* Legend
Tom Cruise plays a "forest boy" who sets off on a quest to steal back a unicorn's horn from the lord of evil and save the fairy princess. He is helped on his way by elves, pixies, and all manner of mythic creatures. Well.... That should put those pesky gay rumors to rest once and for all. (P.S. The movie is actually a stunning visual creation, crafted by Ridley Scott, who may not be good for much, but he's good for stunning visual creations). (SEAN NELSON) Egyptian

Mr. Deeds
Reviewed this issue. Seven words no one has ever said: Adam Sandler is the new Gary Cooper. Yes, it's a remake of the Frank Capra movie, and yes, it's garbage. Metro, Meridian 16, Oak Tree, Grand Alderwood

The Revenge of the Creature
Were it not for the presence of the great John Agar, this sequel to The Creature From the Black Lagoon might have been completely unwatchable. Fortunately, there'll be an improv troupe on hand to add funny dialogue. What will they think of next? (SEAN NELSON) Paradox

* The Best of Both Coasts
The staggering popularity of the recent Satellites program East Meets West has necessitated an encore screening of works by NY and Seattle film and video makers, including Steve Creson, Janice Findley, Joel Schlemowitz, Sandra Gibson, Rachel Lordkenaga, Jeanne Liotta, Jon Behrens, Jenny Packard, Jacob Burckhard, Reed O'Beirne and MM Serra. Fri June 28 only at 7:30 and 9:30 pm. Rendezvous

* Varmints
See Stranger Suggests. A documentary about the conflict between prairie dog exterminators and humane scientists. 911 Media Arts Center


13 Conversations About One Thing
Despite being infinitely better than like-themed yuppie redemption stories (e.g. Pay It Forward), this interweaving meditation of faith, faith, and coincidence still feels like a random series of convenient super-narrative strategies, rather than the circumstantial tapestry it means to be. The acting is both superb (Alan Arkin) and clumsily hyperintentional (Matthew McConnaughey), and the same thing goes for the writing, which finds ways to place its characters in crux moments, but cops out by forcing all these cruxes to connect. An impressive effort, with severe reservations. (SEAN NELSON)

* About a Boy
Directed by Paul and Chris Weitz (of American Pie infamy), this tale of male mid-life angst centers around Hugh Grant's Will, an idler of hilarious proportions. Living off a fortune earned and perpetuated by his one-hit-wonder musician father, Will has no idea his life is meaningless until he meets a 12-year-old boy whose depressed mother (Toni Collette) forces Will to provide guidance, except that the kid is far more mature than his begrudging father figure. Will can't conceive that his life is unfulfilled, and whenever anyone tries to inform him of what's missing, he digs in his heels and fights to stay a bastard, making his inevitable transformation all the more authentic. (KATHLEEN WILSON)

Bad Company
At the end of the 20th century, meteorites obsessed our cinematic nightmares (see Deep Impact, Armageddon). At the start of the 21st century, these "extinction level" meteorites have been replaced by nuclear bombs. But the nukes that spook our age are not the organized arsenal of the Cold War (Dr. Strangelove to War Games), but small, user-friendly gadgets that can fit comfortably into a laptop case. Also, these nuclear bombs are not managed by big governments but bought and sold on the open market, like used cars. This is the interesting part of Bad Company: it magnifies the most popular nightmare of the day. Outside of that, the film offers nothing but deep boredom. (CHARLES MUDEDE)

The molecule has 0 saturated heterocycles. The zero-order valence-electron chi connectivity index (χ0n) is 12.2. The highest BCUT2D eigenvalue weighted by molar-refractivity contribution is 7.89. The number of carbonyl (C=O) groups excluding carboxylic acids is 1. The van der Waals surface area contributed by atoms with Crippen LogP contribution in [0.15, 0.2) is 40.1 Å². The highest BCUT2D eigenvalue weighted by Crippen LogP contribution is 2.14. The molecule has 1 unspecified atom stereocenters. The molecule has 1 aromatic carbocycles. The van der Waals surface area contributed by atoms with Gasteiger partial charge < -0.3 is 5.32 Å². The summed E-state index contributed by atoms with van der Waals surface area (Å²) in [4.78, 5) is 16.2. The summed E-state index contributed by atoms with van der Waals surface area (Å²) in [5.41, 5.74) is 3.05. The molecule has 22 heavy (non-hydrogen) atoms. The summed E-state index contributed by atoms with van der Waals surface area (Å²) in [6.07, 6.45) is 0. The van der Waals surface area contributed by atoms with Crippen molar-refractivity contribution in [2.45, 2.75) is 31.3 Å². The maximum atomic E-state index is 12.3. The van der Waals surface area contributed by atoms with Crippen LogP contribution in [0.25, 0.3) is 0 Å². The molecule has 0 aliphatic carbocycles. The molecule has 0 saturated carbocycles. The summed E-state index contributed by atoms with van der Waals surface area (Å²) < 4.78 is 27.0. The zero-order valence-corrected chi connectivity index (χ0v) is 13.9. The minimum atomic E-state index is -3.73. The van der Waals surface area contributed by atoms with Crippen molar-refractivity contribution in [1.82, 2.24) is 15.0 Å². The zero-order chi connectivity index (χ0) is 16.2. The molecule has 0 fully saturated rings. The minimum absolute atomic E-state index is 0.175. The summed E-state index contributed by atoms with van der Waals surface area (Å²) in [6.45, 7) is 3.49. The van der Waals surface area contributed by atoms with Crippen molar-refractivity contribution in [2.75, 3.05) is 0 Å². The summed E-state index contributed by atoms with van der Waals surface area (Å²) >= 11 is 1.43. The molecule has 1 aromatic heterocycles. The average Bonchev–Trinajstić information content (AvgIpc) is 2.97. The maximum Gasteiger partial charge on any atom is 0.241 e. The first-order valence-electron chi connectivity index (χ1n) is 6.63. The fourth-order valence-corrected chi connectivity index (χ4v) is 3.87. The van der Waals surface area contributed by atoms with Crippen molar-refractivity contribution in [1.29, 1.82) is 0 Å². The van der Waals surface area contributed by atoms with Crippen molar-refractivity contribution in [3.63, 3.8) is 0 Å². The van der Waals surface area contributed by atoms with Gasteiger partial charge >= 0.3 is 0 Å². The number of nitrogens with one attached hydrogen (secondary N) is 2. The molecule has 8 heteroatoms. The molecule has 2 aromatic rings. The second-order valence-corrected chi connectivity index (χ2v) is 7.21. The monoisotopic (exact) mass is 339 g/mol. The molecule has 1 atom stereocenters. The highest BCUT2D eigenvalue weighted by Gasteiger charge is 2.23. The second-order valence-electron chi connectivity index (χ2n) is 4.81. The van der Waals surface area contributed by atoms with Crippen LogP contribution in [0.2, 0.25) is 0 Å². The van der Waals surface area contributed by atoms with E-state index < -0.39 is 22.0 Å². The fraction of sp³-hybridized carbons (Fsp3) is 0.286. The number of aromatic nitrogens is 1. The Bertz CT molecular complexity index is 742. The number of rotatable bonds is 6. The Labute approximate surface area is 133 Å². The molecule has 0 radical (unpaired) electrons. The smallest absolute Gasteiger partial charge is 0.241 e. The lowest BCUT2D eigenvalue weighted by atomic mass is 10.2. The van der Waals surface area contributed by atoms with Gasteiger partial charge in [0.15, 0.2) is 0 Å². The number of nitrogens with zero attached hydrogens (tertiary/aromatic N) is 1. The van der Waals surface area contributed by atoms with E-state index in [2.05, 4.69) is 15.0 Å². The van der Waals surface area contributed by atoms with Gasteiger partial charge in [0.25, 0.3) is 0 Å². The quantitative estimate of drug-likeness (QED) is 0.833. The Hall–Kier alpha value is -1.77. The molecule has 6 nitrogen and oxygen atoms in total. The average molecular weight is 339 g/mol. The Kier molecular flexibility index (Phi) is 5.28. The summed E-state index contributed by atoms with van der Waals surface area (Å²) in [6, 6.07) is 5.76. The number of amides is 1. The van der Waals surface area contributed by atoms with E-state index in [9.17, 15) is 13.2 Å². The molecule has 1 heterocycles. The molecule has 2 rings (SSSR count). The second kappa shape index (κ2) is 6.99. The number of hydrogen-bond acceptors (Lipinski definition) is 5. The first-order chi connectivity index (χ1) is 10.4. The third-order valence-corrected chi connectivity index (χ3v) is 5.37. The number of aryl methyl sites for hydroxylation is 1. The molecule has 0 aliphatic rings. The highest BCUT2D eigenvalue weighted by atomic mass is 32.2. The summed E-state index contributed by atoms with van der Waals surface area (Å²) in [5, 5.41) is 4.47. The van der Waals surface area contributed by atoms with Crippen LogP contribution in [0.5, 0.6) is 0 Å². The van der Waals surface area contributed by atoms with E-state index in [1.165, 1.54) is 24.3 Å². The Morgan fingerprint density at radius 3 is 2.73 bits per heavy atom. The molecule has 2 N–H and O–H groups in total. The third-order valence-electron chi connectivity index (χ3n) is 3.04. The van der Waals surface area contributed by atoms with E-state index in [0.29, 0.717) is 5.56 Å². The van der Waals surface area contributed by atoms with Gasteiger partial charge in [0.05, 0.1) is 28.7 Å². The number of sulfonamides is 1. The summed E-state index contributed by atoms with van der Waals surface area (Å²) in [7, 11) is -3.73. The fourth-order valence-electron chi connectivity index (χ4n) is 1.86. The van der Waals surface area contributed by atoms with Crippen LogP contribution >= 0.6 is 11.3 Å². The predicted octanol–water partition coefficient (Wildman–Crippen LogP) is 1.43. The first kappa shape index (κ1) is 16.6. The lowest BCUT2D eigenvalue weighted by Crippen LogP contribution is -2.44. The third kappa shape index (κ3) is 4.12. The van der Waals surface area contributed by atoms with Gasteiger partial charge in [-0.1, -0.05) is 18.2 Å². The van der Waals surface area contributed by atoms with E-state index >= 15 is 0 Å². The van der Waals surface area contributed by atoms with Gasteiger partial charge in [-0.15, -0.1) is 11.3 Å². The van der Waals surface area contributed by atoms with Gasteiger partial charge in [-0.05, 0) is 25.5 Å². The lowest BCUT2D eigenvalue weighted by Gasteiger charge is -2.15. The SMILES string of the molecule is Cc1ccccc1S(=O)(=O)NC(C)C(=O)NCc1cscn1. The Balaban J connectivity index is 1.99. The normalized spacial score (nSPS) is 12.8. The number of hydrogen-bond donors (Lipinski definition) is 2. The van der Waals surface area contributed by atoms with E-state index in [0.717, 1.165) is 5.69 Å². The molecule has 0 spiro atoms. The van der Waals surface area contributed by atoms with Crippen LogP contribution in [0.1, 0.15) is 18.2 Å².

* Bartleby
A deft, wonderfully acted transposition of Melville's famous meditation on/screed against soul-killing bureaucracy. This adaptation (shot on video) plays as a kind of existential TV drama, set in a modern office, and starring the great Crispin Glover, probably the only man alive who can credibly take the role of a cipher who says almost nothing other than, "I would prefer not to" and make him a compelling figure. His mysterious mantra, coupled with the depressing cheeriness of the set design, give Bartleby an everyman heft, sidestepping the inherent problems of the story, and turning the classic tale into a timeless, absurdist allegory for despair. (SEAN NELSON)

* The Bourne Identity
All preliminary evidence tends to suggest that the film isn't worth bothering with. It's a spy thriller, which Hollywood has long since forgotten how to do right, starring Matt Damon, who, despite being a fine actor, is ineluctably associated with Ben Affleck, who is currently starring in a weak-ass spy thriller of his own. Bourne is directed by Doug Liman, who also made Swingers, which is locked in a death match with Boogie Nights for the title of Worst Movie of the Past 10 Years That Everyone But Me Seems to Love. And it's based on a novel by Robert Ludlum. 'Nuff said. But I'll be hornswaggled if The Bourne Identity isn't a tight, satisfying exponent of its genre. The intrigue is intriguing, the tension is tense, and the action is artful. But let's be frank: what really makes the movie swing is the violence. The fight scenes, in which Bourne instantaneously "remembers" his training in the art of lethally kicking your ass, are killer. They make you clench your fists and punch the air in front of your seat. It's violence with consequences--as illustrated by Clive Owen's excellent death scene--but it's violence: clean, quick, and compelling, like movie violence ought to be. (SEAN NELSON)